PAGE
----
SmithBarney Classic website.

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Lots of exposure for Sparkle City...keep it up! :thumbsup:

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The race was apparantly a success. But Spring Fling itself was rained out on Saturday. Thats one of the big problems with outdoor festivals. The race was good exposure for the city though. I am going to be interested to see the reults of the even. This is the second year in a row that the main Saturday events have been rained out, and thats very unfortunate.

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I lived in two towns that had bike paths. I'll admit, I got spoiled living in Herndon, VA and Oswego, IL. In Herndon, I had the Old Dominion Bike Path and at 11-15 years of age, this was my only way to get around without relying on someone else driving us. I always rode in groups of 4 or more and the path was patrolled by bike police for those wondering. It allowed us to bike safely to downtown, the recreation center, movie theaters, skating rinks, shopping, etc. Imagine a bike path from downtown Spartanburg to downtown Greenville. That's how it was in VA!

Then I moved to Oswego, the planning was just beginning when I moved away but based on their website http://www.oswegolandparkdistrict.org/main_trails.htm, I left something great. They now have bike paths and parks everywhere. I would love for Spartanburg county to be like this!

Spartanburg is trying but the Willis Road bike path is a joke from what I'm used to. It goes no where and getting to it can be very dangerous. There are no public parks on the Westside...a great place would be where Upwards is at...there is a lake there, why not have a path along it with a nice big park? This is what I'm used to seeing!

I haven't been to the new trail in downtown yet but I would love to see a network of trails in Spartanburg county that connect to parks, shopping, recreation centers, the mall, etc. Right now all I'm reading about and seeing is trails that go no where.

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Boiling Springs could definitely use some trails etc... It would be nice to have one going downtown from BS to cut out having to drive everyday to work. Highway 9 isn't the most bike friendly road.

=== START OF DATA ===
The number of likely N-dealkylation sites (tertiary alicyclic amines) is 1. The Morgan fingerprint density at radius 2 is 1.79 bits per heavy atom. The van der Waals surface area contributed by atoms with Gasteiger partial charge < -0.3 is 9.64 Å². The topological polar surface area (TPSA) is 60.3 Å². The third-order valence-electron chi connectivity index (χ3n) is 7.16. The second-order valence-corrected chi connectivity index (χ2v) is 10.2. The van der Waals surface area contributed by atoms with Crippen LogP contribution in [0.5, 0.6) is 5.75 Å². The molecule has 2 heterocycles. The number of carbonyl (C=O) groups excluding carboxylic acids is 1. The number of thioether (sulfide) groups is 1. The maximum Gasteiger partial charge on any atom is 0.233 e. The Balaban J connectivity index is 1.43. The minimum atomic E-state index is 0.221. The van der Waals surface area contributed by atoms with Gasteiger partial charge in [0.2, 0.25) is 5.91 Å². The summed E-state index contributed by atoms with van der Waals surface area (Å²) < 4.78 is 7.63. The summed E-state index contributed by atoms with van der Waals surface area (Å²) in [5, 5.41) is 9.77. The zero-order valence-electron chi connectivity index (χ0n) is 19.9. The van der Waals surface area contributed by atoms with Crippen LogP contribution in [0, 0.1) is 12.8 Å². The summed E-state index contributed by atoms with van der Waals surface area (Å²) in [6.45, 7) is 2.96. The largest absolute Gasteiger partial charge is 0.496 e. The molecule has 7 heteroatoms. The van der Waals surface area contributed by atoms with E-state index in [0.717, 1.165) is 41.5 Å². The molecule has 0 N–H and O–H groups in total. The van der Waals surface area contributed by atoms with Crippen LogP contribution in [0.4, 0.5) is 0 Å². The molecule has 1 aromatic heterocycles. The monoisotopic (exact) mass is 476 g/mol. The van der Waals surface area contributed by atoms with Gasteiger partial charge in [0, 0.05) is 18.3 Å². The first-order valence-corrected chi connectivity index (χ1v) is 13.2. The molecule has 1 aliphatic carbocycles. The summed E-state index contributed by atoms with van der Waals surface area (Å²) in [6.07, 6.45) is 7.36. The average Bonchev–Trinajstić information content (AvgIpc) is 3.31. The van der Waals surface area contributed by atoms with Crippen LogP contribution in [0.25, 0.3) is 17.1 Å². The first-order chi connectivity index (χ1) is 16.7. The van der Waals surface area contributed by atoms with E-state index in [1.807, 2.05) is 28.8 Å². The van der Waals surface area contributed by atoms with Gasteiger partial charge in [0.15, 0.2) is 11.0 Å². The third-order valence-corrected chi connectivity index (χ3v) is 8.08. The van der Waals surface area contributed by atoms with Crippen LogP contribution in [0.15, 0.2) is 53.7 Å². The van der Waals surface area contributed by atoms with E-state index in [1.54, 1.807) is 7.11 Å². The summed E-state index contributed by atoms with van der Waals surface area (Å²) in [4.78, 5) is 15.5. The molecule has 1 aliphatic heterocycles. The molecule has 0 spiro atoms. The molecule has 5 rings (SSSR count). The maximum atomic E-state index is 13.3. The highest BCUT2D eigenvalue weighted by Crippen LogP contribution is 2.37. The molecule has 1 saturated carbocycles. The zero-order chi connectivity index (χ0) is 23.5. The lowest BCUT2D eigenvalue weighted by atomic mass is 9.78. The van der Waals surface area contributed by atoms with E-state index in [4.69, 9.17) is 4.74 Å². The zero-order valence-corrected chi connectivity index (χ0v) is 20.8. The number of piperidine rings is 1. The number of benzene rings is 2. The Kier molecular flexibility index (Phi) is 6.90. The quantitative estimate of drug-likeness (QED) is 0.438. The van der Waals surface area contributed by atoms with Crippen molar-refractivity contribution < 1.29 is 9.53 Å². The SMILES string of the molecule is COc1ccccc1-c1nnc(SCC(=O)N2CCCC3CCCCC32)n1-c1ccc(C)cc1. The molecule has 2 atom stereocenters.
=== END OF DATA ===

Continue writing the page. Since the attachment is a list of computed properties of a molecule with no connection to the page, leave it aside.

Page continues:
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Have you seen the new bike/walking trails they are putting in on 295? Very nice.

I think your concerns about the lack of parks in Spartanburg, particularly the westside, are well justified. Thats one of my biggest frustrations about the area. We focus so much on making things pretty with spots of pride and trees, and other decorations that we forget to make things functional too.

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I've heard about the 295 Trail. Will have to run / bike it sometime soon. On Old Furnace the new shoulder they paved when they "patched" it is a joke. I think I read in Spartans post earlier there is a new rule saying all roads being resurfaced get a 2 foot shoulder. The shoulder on Old Furnace isn't functional at all. There is grass growing all in it and it couldn't be more than an inch thick at best with loose gravel all over it.

Edited by huck94

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Good points. But you have to take that as a smal step in the right direction. We used to have no shoulders, so the fact that they there, regardless of condition, is a porsitive sign. The next step becomes further enhancements and more importantly maintenance of existing facilities.

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With the already strong cycling presence in the Upstate and long-term plans in place to enhance that form of transportation in both Greenville and Spartanburg, there is definitely hope that we may see this region become a premiere destination for cycling on a world-class scale. I believe we have that to a certain degree, but not in many areas beyond our city borders. If Greenville can hold onto the US Pro Cycling Championships, there is even more fuel to continue developing our plans. Pro cyclists have really taken notice of this area since last year, and obviously the public is responding to that enthusiasm as well. :shades:

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One of the region's most well known bikie races- The (32nd) Assault on Mt Mitchell started this morning in Spartanburg. 1,600 people showed up this morning at the Memorial Auditorium for the 74 mile race.

Article